While Murano appeared to be impossible to advance into modernity, a new business founded in 1921 by Giacomo Cappellin and Paolo Venini paved the way. They requested the local painter and creative director Viltorio Zecchin to produce a collection of real Murano masterpieces that also followed the latest fashions. The simplest ancient blown-glass objects depicted in the works of the greatest painters of the 16th century served as Zecchin’s source of inspiration. These works suggested an authentic Murano style with the lightness and elegant rounded shapes that the glassblowing process itself prompted, thin walls, and complete transparency.
A few vintage models, like the Veronese vase, were faithfully recreated, but the designer also unveiled a whole catalog full of unique forms, including chandeliers, table settings, and vases, that had the same qualities as the new, opulent interior design. The product was an instant hit both domestically and internationally, and other businesses started to imitate it. The formal repertoire from the 16th century has become standard for modern glassmakers as a result of the experience of the 1920s.
As a result of the presence on Murano of the very competent engraver Franz Pelzel, wheel engraving rose to popularity. He received his education in Bohemia and was hired by the S.A.L.I.R. workshop, where he was to instruct a sizable group of young engravers.
Historical furnaces move on
The Tosos, Ferro-Tosos, and Baroviers continued to make their brightly colored murrina glass throughout the same time frame. With the exception of a brief period in the late 1920s and early 1930s, when enthusiasm waned and the major creators of the Nocevento design were Ercole Barovier, Napoleone Martinuzzi, Flavio Poli, and Carlo Scarpa, this vibrant decorative approach was unmistakably contemporary. The so-called “Novecento” style—literally, the twentieth century, though it only applied to the 1930s—led to a reversal of fashion trends as well as to a substantial advance in technology.
Due to a movement that began in Italy in the early 1920s and was connected to the Realism revolutions in other European nations, the new style was intimately associated with the Novecento art and sculpture of the same era.
It explored the fundamental principles of forms and suggested a clear fluidity of shapes while laced with ancient memories.
It introduced strong structures and at times stark classicism to architecture. The lightness and ornamental beauty of Art Déco began to be rejected in the minor arts, especially glassmaking, in favor of solid, traditional or archaic-looking designs that were inappropriate for translucent thin-walled glass.
Opaque or pulegoso glass, which has a lot of irregular bubbles, was chosen to ensure that vases, which again had to be bulkier, were more solid. Later, thick transparent glass with internal layers of different colors (sommerso or “cased glass”), bubbles, or gold or silver leaf elements and other impacts obtained using varied different techniques were chosen. While working with pulegoso glass was unique, working with thick sommerso glass or inclusions was completely new to Murano, so the glassmakers had to pick up these specialized abilities from scratch. The emergence of a new glassmaking industry—glass sculpture that was first blown and then solidified—was another intriguing development.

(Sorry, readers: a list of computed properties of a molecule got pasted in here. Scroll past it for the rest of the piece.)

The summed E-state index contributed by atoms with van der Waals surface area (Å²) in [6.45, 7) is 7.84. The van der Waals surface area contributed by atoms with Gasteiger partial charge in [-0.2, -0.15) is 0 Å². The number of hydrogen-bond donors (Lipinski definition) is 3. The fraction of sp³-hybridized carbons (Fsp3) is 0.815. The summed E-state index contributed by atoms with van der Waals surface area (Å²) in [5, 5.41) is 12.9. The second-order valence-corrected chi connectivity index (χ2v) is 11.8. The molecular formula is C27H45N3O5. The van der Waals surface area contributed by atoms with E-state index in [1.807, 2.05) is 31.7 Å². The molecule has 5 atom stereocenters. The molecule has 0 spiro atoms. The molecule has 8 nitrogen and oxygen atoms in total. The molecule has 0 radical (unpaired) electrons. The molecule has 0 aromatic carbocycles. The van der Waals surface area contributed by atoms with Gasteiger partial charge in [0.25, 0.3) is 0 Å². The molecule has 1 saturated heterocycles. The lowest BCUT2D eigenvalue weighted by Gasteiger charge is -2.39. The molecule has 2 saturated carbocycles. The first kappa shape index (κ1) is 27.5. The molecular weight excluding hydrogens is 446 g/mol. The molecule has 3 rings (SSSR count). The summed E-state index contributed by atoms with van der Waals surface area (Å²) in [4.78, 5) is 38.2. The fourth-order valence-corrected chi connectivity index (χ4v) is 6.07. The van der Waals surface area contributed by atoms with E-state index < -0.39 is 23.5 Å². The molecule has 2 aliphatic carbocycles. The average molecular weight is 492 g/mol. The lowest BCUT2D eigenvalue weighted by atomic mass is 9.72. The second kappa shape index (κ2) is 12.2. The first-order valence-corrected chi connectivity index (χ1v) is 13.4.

Glassmakers have never attempted to create substantial sculptures by physically modeling the hot glass outside of Murano. Without any prior knowledge, they had to learn how to model the raw material and produce vegetable and animal shapes.
As the first apprentices of those pioneers and subsequently those who learned from the apprentices are now well-known masters of glass sculpture, even abstract sculpting, it was an experience that opened up new potential for Murano glass. Only one of those original explorers is still in business. He is Alfredo Barbini, a pivotal figure in Venetian glassmaking throughout the 20th century, who is 91 years old.
Chandeliers are the first home design experiments
The first sectional module-based roof and wall-mounted accessories were created in those same years. While it is still present in the Murano repertory, this invention was to flourish quickly after the war until the ’70s, and then come to a rest owing to market saturation.
Techniques of a completely different sort, including murrhine and filigree, which had already been a part of the local history, were obviously disregarded during this time of fondness for sculpted glass.
Yet single artist take some innovation: Carlo Scarpa
Yet the brilliant Carlo Scarpa had the foresight to go against the grain and employ these methods early on.
The creation of sculpted and sommerso (cased) glass was concurrent with a return to traditional methods and thin, daringly contemporary blown glass in the 1950s as a response to the Novecento style. The 20th century’s most vibrant and successful decade was that one.
Entrepreneurs occupied themselves with updating their manufacturing, many of them enhanced the quality of their products, and new, sometimes even sizable factories were created, encouraging the gaffers to take on expensive and top-level work.
With the assistance of the masters, the presence of developers in the glassworks became routine, and even well-known figures from the art world traveled to Murano to test their proficiency with glass and the regional techniques.
Each business made an attempt to create its own aesthetic, focusing its technical and creative efforts on specific goals.
Filigree was used in novel ways that had nothing in common with the prehistoric models, yielding unexpected outcomes. Very polished works and items with a big effect exalted the decorative possibilities of blown and non-blown murrina glass.